Based on the necessity for 3D co-culture to engineer vasculature, different scaffolds have been used to provide the required stability in 3D and allow for angiogenic/vasculogenic remodeling and thus the formation of functional vessels (Fig. 1). For that purpose, both synthetic and natural scaffolds have been described. Synthetic scaffolds include materials such as poly-l-lactic acid (PLLA), poly-lactic-co-glycolic acid (PLGA) or polycaprolactone fumarate (PCLF) (6, 7, 8) as well as self-assembling nanopeptides (9). Their main advantages are accessibility, high reproducibility and an eminently controllable degradation rate; however, low cell adhesion represents the main disadvantage (10). Nevertheless, this difficulty can be mastered by binding of cell recognition motifs in form of small immobilized peptides such as the RGD sequence, which stimulates cell adhesion via integrins (11). The most employed natural scaffolds for engineering vascular networks are collagens (12, 13) or fibrin matrices (14, 15, 16). These types of scaffolds have a high degree of biocompatibility and provide superior adhesion sites leading to improved growth and differentiation capability of the cells (17). Since both types of materials – natural and synthetic – can be fine-tuned with high precision, they are also utilized to deliver different proangiogenic factors such as vascular endothelial growth factor (VEGF) for the recruitment of EC (18, 19). Nevertheless, natural scaffolds represent the predominant type used due to their physiological characteristics resulting in improved cellular functions (20).

EC for vascular tissue engineering

Due to their ease in isolation and availability, ECs isolated from the human umbilical cord (HUVEC) have become the ‘gold standard’ in several areas of vascular biology including vascular tissue engineering (21). In addition to HUVEC, ECs from microvascular origin (brain, dermis) have been successfully employed in 3D co-culture models (Table 1). However, these cells cannot be translated into clinical settings, making autologous tissue sources like fat or peripheral blood more interesting for the use of ECs in prevascularization strategies. Thus, cells like endothelial colony-forming cells (ECFCs, also described as outgrowth endothelial cells (OECs)), induced pluripotent stem cell (iPSC)-derived ECs will be able to account for organotypic vascular beds (21). Another possibility is the direct reprogramming of differentiated human cells, such as fibroblast (22, 23) or mature amniotic cells (24) making these cells attractive for tissue-specific vascular bioengineering.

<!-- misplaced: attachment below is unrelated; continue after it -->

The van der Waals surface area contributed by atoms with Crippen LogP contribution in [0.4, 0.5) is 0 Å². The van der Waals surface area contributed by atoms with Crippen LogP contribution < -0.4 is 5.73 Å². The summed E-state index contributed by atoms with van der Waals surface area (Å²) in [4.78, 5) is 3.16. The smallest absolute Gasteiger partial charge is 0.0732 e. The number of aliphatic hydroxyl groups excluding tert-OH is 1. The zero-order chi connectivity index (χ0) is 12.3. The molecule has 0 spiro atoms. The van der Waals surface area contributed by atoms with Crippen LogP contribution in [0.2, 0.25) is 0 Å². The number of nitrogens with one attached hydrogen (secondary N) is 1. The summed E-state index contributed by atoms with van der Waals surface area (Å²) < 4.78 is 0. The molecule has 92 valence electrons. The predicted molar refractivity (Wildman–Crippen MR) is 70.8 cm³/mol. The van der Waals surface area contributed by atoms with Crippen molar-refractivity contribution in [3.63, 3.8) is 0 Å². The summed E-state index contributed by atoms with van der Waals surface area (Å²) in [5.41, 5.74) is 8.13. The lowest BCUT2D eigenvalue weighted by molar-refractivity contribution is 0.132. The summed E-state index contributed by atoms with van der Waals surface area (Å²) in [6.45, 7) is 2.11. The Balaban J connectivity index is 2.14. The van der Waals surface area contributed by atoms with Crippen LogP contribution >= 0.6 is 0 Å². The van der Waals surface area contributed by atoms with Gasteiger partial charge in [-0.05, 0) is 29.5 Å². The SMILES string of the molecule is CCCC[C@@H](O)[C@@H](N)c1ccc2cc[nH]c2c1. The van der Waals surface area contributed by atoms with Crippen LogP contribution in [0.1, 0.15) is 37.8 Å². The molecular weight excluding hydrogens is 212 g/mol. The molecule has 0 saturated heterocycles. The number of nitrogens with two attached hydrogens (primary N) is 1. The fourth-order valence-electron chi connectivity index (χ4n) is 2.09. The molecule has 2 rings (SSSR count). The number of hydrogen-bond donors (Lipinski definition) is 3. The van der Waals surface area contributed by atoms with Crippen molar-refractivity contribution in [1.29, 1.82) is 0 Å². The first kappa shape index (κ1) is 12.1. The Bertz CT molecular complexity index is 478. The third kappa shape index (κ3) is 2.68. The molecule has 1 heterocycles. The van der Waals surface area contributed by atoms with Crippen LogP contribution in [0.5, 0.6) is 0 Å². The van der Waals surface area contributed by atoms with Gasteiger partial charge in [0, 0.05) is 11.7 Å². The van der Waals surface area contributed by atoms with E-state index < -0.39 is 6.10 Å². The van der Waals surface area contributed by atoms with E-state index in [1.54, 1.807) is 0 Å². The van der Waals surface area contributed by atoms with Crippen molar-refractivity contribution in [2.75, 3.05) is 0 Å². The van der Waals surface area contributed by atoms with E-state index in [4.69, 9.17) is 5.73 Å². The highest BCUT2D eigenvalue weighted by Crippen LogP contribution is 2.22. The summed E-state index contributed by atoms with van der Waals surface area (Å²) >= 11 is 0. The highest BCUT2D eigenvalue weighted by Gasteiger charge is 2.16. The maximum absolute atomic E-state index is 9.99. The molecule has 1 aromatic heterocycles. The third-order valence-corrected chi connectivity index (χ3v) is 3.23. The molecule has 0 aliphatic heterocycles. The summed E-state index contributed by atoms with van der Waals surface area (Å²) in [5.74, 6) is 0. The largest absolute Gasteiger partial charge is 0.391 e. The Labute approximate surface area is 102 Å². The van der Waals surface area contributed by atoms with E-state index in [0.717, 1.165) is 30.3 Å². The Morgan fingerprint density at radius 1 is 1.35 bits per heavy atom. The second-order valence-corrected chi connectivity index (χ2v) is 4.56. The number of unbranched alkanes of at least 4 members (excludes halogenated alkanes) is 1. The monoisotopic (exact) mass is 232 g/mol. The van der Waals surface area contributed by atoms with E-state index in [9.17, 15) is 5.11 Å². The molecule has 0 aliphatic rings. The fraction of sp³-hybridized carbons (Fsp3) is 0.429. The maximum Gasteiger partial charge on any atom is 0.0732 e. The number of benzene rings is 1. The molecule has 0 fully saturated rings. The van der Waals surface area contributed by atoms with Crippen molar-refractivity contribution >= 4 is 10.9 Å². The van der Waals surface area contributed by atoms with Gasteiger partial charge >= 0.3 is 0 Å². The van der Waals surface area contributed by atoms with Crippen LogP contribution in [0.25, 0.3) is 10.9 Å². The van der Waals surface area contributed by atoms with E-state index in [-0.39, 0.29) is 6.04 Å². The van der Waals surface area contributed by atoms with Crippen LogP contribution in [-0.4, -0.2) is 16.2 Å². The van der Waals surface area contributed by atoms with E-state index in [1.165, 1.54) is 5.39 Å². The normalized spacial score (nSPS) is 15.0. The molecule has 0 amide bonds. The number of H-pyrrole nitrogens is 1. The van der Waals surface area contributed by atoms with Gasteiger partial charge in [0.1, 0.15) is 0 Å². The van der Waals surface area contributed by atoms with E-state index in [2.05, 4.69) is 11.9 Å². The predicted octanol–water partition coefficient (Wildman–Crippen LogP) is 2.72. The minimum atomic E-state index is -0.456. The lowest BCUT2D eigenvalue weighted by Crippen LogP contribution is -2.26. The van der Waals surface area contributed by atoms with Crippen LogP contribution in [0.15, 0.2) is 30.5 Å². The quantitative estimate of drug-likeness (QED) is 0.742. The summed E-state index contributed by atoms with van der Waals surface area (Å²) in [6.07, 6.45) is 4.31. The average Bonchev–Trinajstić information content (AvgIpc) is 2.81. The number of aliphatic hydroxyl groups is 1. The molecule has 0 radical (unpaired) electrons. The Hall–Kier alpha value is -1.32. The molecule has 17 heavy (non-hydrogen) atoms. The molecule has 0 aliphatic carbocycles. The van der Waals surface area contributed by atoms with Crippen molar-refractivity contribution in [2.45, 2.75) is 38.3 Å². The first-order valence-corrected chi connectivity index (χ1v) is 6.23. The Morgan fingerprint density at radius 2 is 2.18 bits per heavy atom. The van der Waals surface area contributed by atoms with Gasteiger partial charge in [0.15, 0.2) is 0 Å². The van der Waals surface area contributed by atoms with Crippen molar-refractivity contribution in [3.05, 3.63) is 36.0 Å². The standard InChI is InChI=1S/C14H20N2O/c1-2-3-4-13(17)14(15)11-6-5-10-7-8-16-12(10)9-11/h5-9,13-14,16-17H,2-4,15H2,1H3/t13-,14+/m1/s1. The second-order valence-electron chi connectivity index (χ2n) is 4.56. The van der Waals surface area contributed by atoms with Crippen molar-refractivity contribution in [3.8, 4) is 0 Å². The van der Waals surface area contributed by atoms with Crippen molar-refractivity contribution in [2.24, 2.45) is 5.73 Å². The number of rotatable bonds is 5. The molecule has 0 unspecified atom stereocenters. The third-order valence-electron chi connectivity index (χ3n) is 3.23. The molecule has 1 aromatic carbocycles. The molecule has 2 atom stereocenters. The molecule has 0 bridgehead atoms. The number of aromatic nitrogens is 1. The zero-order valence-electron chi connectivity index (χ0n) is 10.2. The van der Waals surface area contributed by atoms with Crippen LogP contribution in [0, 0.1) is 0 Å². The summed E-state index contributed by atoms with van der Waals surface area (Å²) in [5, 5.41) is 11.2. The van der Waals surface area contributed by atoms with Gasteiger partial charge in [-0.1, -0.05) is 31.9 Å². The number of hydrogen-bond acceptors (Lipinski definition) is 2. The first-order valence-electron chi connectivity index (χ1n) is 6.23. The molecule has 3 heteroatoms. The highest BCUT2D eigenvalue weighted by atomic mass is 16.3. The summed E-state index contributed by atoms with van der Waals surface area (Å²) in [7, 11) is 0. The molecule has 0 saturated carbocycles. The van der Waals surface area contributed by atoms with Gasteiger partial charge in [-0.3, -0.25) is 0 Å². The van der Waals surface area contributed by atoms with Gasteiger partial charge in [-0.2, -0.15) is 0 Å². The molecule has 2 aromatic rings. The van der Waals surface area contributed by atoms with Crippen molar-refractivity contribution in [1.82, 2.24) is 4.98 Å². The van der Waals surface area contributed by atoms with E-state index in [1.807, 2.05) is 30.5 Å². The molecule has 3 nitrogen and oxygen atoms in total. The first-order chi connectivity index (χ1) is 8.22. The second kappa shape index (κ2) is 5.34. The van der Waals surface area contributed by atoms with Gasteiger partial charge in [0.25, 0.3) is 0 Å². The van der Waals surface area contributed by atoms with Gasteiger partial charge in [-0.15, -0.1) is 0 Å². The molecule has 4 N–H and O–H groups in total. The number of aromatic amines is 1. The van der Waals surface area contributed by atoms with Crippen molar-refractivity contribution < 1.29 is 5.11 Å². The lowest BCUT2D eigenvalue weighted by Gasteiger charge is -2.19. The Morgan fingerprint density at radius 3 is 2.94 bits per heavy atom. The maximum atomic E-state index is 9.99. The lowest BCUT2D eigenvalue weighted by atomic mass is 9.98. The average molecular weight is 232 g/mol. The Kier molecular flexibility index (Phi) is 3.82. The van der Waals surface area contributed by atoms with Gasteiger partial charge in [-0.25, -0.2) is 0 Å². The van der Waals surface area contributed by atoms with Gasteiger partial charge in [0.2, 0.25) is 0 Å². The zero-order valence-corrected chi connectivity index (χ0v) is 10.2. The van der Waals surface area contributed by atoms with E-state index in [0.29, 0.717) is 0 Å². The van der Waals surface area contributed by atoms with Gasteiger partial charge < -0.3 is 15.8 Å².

Table 1

Cell types used in co-culture models for microvascular network formation.

Endothelial cell typeSupporting cell typeReference
ECFCMSC (from different sources)(12, 15, 35)
Fibroblast(36)
HUVECFibroblast(8, 16, 37, 38)
MSC (from different sources)(4, 8, 14, 26, 27, 37)
Human embryonic stem cells/iPSC-fibroblast(25)
Osteoblast(13, 39)
Smooth muscle cells (40, 41)
Human brain vascular pericytes(41)
Human embryonic stem cell-derived pericytes(42)
iPSC-ECFibroblast(16, 43)
iPSC-EC, cardiac tissue EC, pulmonary artery ECMSC (adipose derived)(27)
LECFibroblast(32, 44)
LEC, BECASC(33)
Microvascular ECFibroblast(32, 45, 46)
Dental pulp stem cells(45)
Outgrowth ECOsteoblast(39, 47)
MSC(17, 48, 49)

Endothelial cells and supporting cell types from different tissue sources mediate the formation of vascular structures.

Different sources of supporting cell types

Initially, fibroblasts were utilized as supporting cell types for capillary formation in co-culture with ECs (16, 25). Later, also mesenchymal stromal/stem cells (MSCs) mainly from bone marrow (14, 26) and adipose tissue (14, 17, 27) were used to provide ECs with the cues for vascular network formation (Table 1). These microcapillaries show characteristics of mature vessels, such as pericyte coverage or cell-cell junctions and are capable of blood perfusion when implanted subcutaneously in animal models (12, 28), therefore suggesting functionality of these tissue-engineered constructs. Moreover, a number of studies investigated the complex interplay with the ECM. Different proteases like plasmin or matrix metalloproteinases (16) have been shown to be key players in the morphogenesis and the remodeling of their 3D environment. In addition, these microcapillary structures can produce their own ECM consisting of perlecan, collagen IV and laminin (14). Interestingly, the analysis of biomechanical properties of the ECM revealed local stiffness to be quite heterogeneous (29).